|Image from sonomacounty.com|
This is a wine judging for any grapes grown in Sonoma County. This was my 30th anniversary at the Harvest Fair with 1981 being the first though I'm sure I missed a couple in there somewhere.
Pardon some of my very short wine notes as this event isn't a great place to try to write anything down.
Gloria Ferrer 2002 Royal Cuvee sparkling wine, Carneros, $32. Perfectly balanced. Probably the best California sparkler I've ever had. Though I may want to go back and re-taste a couple Schramsbergs before I make that statement.
Davis Family 2008 Soul Patch Russian River Valley Pinot Noir, $42, and Davis Family 2008 Horseshoe Bend Russian River Valley Pinot Noir, $42. They are a bit different as the Soul Patch is the Burgundy-lovers Pinot and the Horseshoe Bend is a bit more fruit-forward, but still well-balanced. If more people could make Pinot like the Soul Patch I might actually spend $42 on a Pinot and not complain.
Gracianna 2008 Bacigalupi Vyd Russian River Valley Zinfandel, $42. This is the way God meant for Zinfandel to taste—complex fruit and spices with the backbone to age.
Wilson 2008 Diane's Dry Creek Valley Zinfandel, $60. This is the opposite end of the Zinfandel spectrum from Gracianna. It's fruit-forward, but not too much and finishes without the heat from too much alcohol. I don't usually go for the “fruit juicy” style of Zin, but occasionally I find one that works for me. In the past Hartford Court and Armida have made ones that I've loved. They were expensive, too.
Maier 2007 Roy J Maier Sonoma County Cabernet Sauvignon, $60. A great balance between good drinking now plus age-ability.
Watkins Family 2006 Nuns Cliff Vyd Sonoma Valley Cabernet Sauvignon, $38. It can be difficult to call $38 a great deal, but it is for this wine.
Best Bang for the Buck
Gloria Ferrer Blanc de Noirs Carneros, $20. This is probably the best California bubbles for the buck.
Taft Street 2008 Russian River Valley Pinot Noir, $24. Real Pinot characteristics, not just cherries.
Blackstone 2007 Rubric (Bordeaux-style blend) Sonoma County, $23. Deep, complex, with enough tannins to age a bit.
Other Very Good Wines
Mayo 2007 Meritage Los Chamizal Vyd Sonoma Valley. Nice fruit and spices, lighter tannins.
Katarina 2004 Field Vyds Alexander Valley Cabernet Sauvignon . Good structure, ageable.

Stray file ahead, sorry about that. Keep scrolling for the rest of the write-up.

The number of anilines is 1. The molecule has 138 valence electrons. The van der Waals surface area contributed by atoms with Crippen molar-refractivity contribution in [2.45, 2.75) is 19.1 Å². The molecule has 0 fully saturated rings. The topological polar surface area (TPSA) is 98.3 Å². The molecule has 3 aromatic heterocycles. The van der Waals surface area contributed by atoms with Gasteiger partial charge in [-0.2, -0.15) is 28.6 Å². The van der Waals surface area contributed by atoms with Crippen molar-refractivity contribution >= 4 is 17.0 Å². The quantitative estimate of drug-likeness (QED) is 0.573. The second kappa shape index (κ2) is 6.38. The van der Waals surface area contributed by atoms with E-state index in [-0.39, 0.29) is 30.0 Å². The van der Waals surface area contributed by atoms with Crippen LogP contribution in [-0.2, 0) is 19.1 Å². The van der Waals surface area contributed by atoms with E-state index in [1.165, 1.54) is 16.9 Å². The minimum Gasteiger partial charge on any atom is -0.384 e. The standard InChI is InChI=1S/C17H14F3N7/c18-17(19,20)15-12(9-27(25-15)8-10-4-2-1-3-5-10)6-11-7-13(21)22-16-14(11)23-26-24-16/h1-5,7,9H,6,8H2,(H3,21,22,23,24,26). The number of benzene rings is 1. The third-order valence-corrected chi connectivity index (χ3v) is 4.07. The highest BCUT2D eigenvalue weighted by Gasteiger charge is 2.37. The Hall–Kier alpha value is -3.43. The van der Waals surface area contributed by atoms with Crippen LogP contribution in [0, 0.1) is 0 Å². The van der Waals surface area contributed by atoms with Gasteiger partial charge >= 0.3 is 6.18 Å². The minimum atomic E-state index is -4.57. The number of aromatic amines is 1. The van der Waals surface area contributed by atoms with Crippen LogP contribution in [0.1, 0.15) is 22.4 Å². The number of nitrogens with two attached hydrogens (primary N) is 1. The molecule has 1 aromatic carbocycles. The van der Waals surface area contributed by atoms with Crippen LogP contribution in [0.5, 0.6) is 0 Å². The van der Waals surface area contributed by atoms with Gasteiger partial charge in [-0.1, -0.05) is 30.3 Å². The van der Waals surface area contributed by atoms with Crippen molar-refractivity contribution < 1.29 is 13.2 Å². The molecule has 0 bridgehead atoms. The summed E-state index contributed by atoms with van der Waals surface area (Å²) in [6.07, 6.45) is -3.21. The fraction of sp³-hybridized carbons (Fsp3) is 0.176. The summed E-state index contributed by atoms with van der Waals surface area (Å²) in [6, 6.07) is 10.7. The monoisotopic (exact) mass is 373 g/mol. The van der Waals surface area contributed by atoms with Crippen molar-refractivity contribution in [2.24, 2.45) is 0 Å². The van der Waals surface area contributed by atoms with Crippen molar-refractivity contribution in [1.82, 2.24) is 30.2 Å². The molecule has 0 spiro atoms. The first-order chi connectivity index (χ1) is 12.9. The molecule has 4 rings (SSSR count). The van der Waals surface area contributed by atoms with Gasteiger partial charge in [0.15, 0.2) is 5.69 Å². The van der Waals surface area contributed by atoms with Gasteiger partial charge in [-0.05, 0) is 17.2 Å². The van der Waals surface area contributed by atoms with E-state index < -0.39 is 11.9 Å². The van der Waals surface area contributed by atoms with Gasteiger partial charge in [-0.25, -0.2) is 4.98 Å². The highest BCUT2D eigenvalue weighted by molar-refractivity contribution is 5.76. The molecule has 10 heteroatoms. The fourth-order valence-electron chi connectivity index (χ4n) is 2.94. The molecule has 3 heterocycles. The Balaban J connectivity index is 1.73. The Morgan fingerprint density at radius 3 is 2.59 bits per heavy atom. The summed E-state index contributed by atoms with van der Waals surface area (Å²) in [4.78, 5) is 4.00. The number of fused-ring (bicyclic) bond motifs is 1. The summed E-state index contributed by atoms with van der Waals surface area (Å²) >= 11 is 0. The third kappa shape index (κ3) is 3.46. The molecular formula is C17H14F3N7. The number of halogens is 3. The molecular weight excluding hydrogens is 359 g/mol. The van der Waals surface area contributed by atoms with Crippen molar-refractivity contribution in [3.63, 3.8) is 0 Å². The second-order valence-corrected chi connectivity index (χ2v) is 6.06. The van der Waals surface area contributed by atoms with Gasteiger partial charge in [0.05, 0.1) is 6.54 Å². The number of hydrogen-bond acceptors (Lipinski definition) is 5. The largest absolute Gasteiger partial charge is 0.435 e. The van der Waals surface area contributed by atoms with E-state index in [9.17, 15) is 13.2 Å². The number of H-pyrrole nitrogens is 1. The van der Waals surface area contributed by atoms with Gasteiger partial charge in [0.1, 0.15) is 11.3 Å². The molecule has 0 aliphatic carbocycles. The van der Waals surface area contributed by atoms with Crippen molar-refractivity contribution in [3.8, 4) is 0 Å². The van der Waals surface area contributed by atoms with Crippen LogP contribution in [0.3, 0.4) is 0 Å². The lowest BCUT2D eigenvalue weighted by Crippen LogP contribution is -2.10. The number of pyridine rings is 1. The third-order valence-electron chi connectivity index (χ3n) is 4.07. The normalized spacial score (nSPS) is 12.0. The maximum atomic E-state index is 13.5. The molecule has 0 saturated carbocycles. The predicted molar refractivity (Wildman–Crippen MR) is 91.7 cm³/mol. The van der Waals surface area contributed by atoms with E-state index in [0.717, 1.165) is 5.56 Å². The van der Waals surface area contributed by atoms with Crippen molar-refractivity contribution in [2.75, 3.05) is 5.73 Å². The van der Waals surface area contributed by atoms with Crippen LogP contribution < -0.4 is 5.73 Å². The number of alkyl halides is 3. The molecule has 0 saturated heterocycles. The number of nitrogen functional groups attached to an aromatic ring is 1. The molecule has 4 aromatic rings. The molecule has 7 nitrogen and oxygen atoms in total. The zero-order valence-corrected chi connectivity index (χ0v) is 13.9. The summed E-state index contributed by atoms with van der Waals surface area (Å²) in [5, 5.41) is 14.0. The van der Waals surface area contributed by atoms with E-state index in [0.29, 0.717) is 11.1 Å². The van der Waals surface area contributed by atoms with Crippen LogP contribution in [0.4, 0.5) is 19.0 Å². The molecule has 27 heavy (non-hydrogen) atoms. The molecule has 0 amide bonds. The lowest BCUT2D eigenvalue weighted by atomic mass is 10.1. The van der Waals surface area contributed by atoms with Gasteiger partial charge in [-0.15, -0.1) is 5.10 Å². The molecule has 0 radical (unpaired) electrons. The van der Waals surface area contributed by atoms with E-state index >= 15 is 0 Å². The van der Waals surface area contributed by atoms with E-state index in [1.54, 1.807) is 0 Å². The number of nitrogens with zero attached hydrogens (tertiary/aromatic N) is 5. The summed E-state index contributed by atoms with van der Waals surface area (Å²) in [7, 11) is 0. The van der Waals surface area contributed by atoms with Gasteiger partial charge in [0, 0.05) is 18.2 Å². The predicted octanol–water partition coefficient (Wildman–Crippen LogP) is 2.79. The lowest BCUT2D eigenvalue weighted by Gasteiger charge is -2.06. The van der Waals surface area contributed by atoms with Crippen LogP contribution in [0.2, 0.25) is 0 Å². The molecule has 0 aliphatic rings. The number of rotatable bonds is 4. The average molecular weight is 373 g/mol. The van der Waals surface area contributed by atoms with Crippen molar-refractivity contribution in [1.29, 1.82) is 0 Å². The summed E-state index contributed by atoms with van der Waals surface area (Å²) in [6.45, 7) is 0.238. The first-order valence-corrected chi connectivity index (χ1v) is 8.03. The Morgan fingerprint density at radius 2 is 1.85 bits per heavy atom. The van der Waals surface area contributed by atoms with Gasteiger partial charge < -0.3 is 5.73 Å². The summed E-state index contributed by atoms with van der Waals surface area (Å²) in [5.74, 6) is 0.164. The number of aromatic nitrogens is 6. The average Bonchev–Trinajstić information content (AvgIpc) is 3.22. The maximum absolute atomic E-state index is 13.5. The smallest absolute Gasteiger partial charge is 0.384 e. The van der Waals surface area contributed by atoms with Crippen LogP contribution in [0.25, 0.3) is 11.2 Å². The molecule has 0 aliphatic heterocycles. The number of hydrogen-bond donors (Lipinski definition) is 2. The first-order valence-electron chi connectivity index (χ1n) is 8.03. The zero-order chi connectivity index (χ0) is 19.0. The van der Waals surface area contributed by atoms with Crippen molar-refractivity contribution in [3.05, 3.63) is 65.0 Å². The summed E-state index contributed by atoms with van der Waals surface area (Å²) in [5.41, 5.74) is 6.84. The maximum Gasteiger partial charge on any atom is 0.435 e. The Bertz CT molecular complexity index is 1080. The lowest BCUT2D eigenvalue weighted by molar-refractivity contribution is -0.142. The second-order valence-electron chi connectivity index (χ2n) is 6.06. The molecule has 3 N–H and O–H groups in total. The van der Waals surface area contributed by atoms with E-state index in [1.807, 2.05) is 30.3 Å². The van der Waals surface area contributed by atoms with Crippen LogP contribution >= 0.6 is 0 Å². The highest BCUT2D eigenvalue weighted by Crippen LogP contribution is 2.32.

Bennett Valley Cellars Bin 6410 2008 Bennett Valley Pinot Noir. Nice spices, balanced, soft, peppery finish. A good value at $28.
25 Brix 2008 Alta Ridge Bennett Valley Syrah. Earthy.
Novy 2007 Russian River Valley Syrah. Rich.
Armida 2008 Flora Ranch Chalk Hill Syrah. Soft, nice fruit, balanced.
de Lormier 2008 Stone Ranch Alexander Valley Zinfandel. Fruity and soft without the alcohol showing through.
Wilson 2008 Carl's Dry Creek Valley Zinfandel. Noticeable tannin and acid. In time this should be excellent.
St Francis 2007 Old Vine Rowe Vyd Sonoma Valley Zinfandel. It's a big boy.
Robert Rue 2007 Wood Road Russian River Valley Zinfandel. Rich and full-bodied.
The Current State of Sonoma County Wines
(based on what I tasted at this event)
Pinot prices have stabilized with the premium ones being in the $40s. There doesn't seem to be much in the over $50 range, but there seems to be more good ones under $35 now.
Also, Pinot quality has stabilized. At past Harvest Fairs I seemed to find many really bad Pinots going for $40. Now most are pretty good though when I compare all the Pinots vs. the Cabs I sampled I liked pretty much every Cabernet I tried. I can't say that about the Pinots.
Prices continue to go up (note the prices on my favorite Zins were $42 and $60). It seems that Zinfandel prices have surged more than any other varietal. Zin is supposed to be a pasta wine or a BBQ wine, but paying $50 for a wine to have with spaghetti and meatballs doesn't make much sense.
There are still the two camps for Zinfandel styles—the older brambly, peppery, ageable Zin and the mouthful of red fruits style. At least the heat from the high alcohols has disappeared from most. The vast majority falling the fruity, simple style. They got real boring after a few because they were all the same.
Almost every year there seems to be a winery that's really popular. This year it was Mayo. They won a lot of medals and had a very crowded table all Saturday. Wilson Winery drew big crowds also.
The Friday tasting is hosted by the fair itself, rather than the individual wineries, and the wines are grouped by varietal. This makes it easy to see what wine types are hot and what's not. It used to be Chardonnay then Sauvignon Blanc then Merlot then Zinfandel then Pinot Noir. This year I didn't notice any one type of wine winning the popularity contest. Interest seemed to be pretty evenly spread out.
Check the Harvest Fair's web site for complete results
My web page of my complete tasting results from 2010 and previous years.